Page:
Running in production

Kinto is a standard python application.

Recommended settings for production are listed below. Some general insights about deployment strategies are also provided.

Because we use it for most of our deploys, PostgreSQL is the recommended backend for production.

Production checklist

Monitoring

In order to enable monitoring features like statsd, install extra requirements:

make install-monitoring

And configure its URL:

# StatsD
kinto.statsd_url = udp://carbon.server:8125

Counters

Name Description
users Number of unique user IDs.
authn_type.basicauth Number of basic authentication requests
authn_type.fxa Number of FxA authentications

Timers

Name Description
authentication.permits Time needed by the permissions backend to allow or reject a request
view.hello.GET Time needed to return the hello view
view.heartbeat.GET Time needed to return the heartbeat page
view.batch.POST Time needed to process a batch request
view.{resource}-{type}.{method} Time needed to process the specified {method} on a {resource} (e.g. bucket, collection or record). Different timers exists for the different type of resources (record or collection)
cache.{method} Time needed to execute a method of the cache backend. Methods are ping, ttl, expire, set, get and delete
storage.{method} Time needed to execute a method of the storage backend. Methods are ping, collection_timestamp, create, get, update, delete, delete_all, get_all
permission.{method} Time needed to execute a method of the permission backend. Methods are add_user_principal, remove_user_principal, user_principals, add_principal_to_ace, remove_principal_from_ace, object_permission_principals, check_permission

Heka Logging

At Mozilla, applications log files follow a specific JSON schema, that is processed through Heka.

In order to enable Mozilla Heka logging output:

# Heka
kinto.logging_renderer = cliquet.logs.MozillaHekaRenderer

With the following configuration, all logs are structured in JSON and redirected to standard output (See 12factor app). A Sentry logger is also enabled.

[loggers]
keys = root, kinto, cliquet

[handlers]
keys = console, sentry

[formatters]
keys = generic, heka

[logger_root]
level = INFO
handlers = console, sentry

[logger_kinto]
level = INFO
handlers = console, sentry
qualname = kinto

[logger_cliquet]
level = INFO
handlers = console, sentry
qualname = cliquet

[handler_console]
class = StreamHandler
args = (sys.stdout,)
level = INFO
formatter = heka

[handler_sentry]
class = raven.handlers.logging.SentryHandler
args = ('http://public:[email protected]/1',)
level = INFO
formatter = generic

[formatter_generic]
format = %(asctime)s %(levelname)-5.5s [%(name)s][%(threadName)s] %(message)s

[formatter_heka]
format = %(message)s

PostgreSQL setup

In production, it is wise to run the application with a dedicated database and user.

postgres=# CREATE USER prod;
postgres=# CREATE DATABASE prod OWNER prod;
CREATE DATABASE

Once storage and cache are modified in .ini, the tables need to be created with the cliquet command-line tool:

$ cliquet --ini production.ini migrate

Note

Alternatively the SQL initialization files can be found in the Cliquet source code (cliquet/cache/postgresql/schema.sql and cliquet/storage/postgresql/schema.sql).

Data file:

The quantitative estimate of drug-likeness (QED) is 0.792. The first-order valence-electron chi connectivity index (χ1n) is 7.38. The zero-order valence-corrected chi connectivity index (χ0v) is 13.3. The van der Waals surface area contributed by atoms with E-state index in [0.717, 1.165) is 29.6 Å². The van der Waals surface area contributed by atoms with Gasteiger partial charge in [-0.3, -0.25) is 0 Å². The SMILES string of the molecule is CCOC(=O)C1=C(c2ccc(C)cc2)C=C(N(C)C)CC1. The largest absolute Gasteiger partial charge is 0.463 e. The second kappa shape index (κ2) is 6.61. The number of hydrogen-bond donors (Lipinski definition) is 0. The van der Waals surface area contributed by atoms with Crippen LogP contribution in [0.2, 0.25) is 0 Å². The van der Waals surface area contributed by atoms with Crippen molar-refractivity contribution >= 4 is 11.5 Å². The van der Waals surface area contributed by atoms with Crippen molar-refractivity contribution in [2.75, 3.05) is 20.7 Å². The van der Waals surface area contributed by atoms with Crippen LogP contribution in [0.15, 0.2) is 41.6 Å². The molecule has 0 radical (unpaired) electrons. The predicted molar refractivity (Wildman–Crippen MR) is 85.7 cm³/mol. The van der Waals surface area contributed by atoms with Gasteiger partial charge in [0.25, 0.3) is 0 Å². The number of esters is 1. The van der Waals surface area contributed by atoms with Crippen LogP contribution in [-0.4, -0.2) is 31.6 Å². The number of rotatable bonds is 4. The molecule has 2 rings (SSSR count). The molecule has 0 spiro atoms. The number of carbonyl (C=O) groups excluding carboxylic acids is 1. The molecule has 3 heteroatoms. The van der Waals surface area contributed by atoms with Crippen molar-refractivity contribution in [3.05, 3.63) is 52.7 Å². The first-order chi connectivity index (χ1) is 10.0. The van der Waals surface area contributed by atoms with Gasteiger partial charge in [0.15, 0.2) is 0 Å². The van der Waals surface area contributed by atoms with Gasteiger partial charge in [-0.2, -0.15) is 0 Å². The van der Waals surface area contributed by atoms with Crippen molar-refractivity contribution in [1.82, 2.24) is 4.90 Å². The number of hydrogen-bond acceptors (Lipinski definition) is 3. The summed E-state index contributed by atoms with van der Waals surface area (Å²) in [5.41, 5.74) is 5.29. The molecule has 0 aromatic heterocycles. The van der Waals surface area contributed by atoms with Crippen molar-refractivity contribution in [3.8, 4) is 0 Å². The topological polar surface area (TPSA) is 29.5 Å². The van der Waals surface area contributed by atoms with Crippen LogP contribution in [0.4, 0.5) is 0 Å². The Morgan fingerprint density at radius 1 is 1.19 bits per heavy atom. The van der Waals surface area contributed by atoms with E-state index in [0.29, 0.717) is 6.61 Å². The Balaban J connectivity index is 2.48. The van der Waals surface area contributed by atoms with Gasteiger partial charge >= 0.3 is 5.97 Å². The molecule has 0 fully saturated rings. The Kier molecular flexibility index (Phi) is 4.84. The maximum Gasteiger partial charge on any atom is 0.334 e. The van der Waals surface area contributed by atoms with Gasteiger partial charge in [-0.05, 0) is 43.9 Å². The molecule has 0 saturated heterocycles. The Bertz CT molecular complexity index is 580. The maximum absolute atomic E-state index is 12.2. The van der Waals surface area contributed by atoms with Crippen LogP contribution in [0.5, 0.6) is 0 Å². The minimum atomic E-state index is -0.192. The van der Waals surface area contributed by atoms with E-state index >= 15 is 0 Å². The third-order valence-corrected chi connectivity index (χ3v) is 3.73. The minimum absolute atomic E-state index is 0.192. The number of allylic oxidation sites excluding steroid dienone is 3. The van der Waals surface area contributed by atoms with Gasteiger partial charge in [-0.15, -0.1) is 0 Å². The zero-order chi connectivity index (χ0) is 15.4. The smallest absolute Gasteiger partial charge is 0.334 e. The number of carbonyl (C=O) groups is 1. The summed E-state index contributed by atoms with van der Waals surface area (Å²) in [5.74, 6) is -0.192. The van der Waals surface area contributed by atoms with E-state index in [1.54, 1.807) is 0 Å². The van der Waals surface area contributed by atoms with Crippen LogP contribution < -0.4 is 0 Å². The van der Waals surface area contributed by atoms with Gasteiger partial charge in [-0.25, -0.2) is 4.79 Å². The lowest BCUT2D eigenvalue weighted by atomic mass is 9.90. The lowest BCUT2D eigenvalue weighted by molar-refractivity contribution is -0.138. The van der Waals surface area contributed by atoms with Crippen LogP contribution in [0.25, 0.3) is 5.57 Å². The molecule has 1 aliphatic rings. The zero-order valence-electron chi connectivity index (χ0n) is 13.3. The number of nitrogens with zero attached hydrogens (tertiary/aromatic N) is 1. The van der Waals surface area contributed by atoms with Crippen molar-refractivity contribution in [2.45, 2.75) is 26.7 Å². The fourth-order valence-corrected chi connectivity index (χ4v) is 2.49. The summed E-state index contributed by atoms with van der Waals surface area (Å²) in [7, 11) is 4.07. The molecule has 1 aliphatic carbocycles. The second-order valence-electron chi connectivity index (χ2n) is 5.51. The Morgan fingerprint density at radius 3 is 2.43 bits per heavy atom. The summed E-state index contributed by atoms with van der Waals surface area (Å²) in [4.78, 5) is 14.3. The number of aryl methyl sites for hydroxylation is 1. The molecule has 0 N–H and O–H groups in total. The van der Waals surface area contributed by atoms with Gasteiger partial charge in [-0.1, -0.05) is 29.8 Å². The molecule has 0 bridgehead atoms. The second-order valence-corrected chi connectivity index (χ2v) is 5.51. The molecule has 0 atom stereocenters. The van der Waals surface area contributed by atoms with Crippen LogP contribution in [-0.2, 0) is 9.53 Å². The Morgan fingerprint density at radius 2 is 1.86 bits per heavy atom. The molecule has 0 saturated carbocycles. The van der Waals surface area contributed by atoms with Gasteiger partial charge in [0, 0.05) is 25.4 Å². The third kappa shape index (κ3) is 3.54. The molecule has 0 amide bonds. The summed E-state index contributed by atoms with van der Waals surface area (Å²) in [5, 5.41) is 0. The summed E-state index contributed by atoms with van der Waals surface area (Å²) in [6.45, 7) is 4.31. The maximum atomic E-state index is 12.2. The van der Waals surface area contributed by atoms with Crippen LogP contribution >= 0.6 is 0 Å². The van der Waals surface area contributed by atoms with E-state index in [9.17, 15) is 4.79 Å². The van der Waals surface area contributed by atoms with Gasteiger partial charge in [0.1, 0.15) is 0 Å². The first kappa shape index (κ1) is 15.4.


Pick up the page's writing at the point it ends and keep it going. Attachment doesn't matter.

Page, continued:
Run the Kinto application

Using Apache mod wsgi

This is probably the easiest way to setup a production server.

With the following configuration for the site, Apache should be able to run the Kinto application:

WSGIScriptAlias /         /path/to/kinto/app.wsgi
WSGIPythonPath            /path/to/kinto
SetEnv          KINTO_INI /path/to/kinto.ini

<Directory /path/to/kinto>
  <Files app.wsgi>
    Require all granted
  </Files>
</Directory>

Using nginx

nginx can act as a reverse proxy in front of :rtd:`uWSGI <uwsgi-docs>`_ (or any other wsgi server like Gunicorn or Circus).

Download the uwsgi_params file:

wget https://raw.githubusercontent.com/nginx/nginx/master/conf/uwsgi_params

Configure nginx to listen to a uwsgi running:

upstream kinto {
    server unix:///var/run/uwsgi/kinto.sock;
}

server {
    listen      8000;
    server_name .my-kinto.org; # substitute your machine's IP address or FQDN
    charset     utf-8;

    # max upload size
    client_max_body_size 75M;   # adjust to taste

    location / {
        uwsgi_pass  kinto;
        include     /path/to/uwsgi_params; # the uwsgi_params file previously downloaded
    }
}

Running with uWSGI

pip install uwsgi

To run the application using uWSGI, an app.wsgi file is provided. This command can be used to run it:

uwsgi --ini config/kinto.ini

uWSGI configuration can be tweaked in the ini file in the dedicated [uwsgi] section.

Here’s an example:

[uwsgi]
wsgi-file = app.wsgi
enable-threads = true
socket = /var/run/uwsgi/kinto.sock
chmod-socket = 666
processes =  3
master = true
module = kinto
harakiri = 120
uid = kinto
gid = kinto
virtualenv = .venv
lazy = true
lazy-apps = true
single-interpreter = true
buffer-size = 65535
post-buffering = 65535

To use a different ini file, the KINTO_INI environment variable should be present with a path to it.

Nginx as cache server

If Nginx is used as a reverse proxy, it can also act as a cache server by taking advantage of Kinto optional cache control response headers (forced in settings or set on collections).

The sample Nginx configuration file shown above will look like so:

proxy_cache_path /tmp/nginx levels=1:2 keys_zone=my_zone:100m inactive=200m;
proxy_cache_key "$scheme$request_method$host$request_uri$";

server {
    ...

    location / {
        proxy_cache my_zone;

        uwsgi_pass  kinto;
        include     /path/to/uwsgi_params; # the uwsgi_params file previously downloaded
    }
}